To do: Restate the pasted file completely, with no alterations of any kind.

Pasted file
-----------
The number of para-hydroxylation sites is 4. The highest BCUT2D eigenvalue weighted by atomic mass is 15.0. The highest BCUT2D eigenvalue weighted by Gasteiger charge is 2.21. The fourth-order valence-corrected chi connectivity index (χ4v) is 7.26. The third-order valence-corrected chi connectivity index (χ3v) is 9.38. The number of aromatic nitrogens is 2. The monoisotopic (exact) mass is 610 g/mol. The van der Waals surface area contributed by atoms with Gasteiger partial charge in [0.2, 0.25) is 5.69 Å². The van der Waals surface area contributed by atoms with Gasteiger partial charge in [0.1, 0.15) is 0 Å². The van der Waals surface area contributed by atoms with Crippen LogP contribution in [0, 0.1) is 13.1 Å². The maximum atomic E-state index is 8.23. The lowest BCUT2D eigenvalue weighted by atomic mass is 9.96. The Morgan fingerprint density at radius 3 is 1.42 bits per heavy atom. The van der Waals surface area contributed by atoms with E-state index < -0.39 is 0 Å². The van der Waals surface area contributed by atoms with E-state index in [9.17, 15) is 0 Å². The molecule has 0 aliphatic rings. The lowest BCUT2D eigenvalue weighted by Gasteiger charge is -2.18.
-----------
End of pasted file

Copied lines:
The number of para-hydroxylation sites is 4. The highest BCUT2D eigenvalue weighted by atomic mass is 15.0. The highest BCUT2D eigenvalue weighted by Gasteiger charge is 2.21. The fourth-order valence-corrected chi connectivity index (χ4v) is 7.26. The third-order valence-corrected chi connectivity index (χ3v) is 9.38. The number of aromatic nitrogens is 2. The monoisotopic (exact) mass is 610 g/mol. The van der Waals surface area contributed by atoms with Gasteiger partial charge in [0.2, 0.25) is 5.69 Å². The van der Waals surface area contributed by atoms with Gasteiger partial charge in [0.1, 0.15) is 0 Å². The van der Waals surface area contributed by atoms with Crippen LogP contribution in [0, 0.1) is 13.1 Å². The maximum atomic E-state index is 8.23. The lowest BCUT2D eigenvalue weighted by atomic mass is 9.96. The Morgan fingerprint density at radius 3 is 1.42 bits per heavy atom. The van der Waals surface area contributed by atoms with E-state index < -0.39 is 0 Å². The van der Waals surface area contributed by atoms with E-state index in [9.17, 15) is 0 Å². The molecule has 0 aliphatic rings. The lowest BCUT2D eigenvalue weighted by Gasteiger charge is -2.18.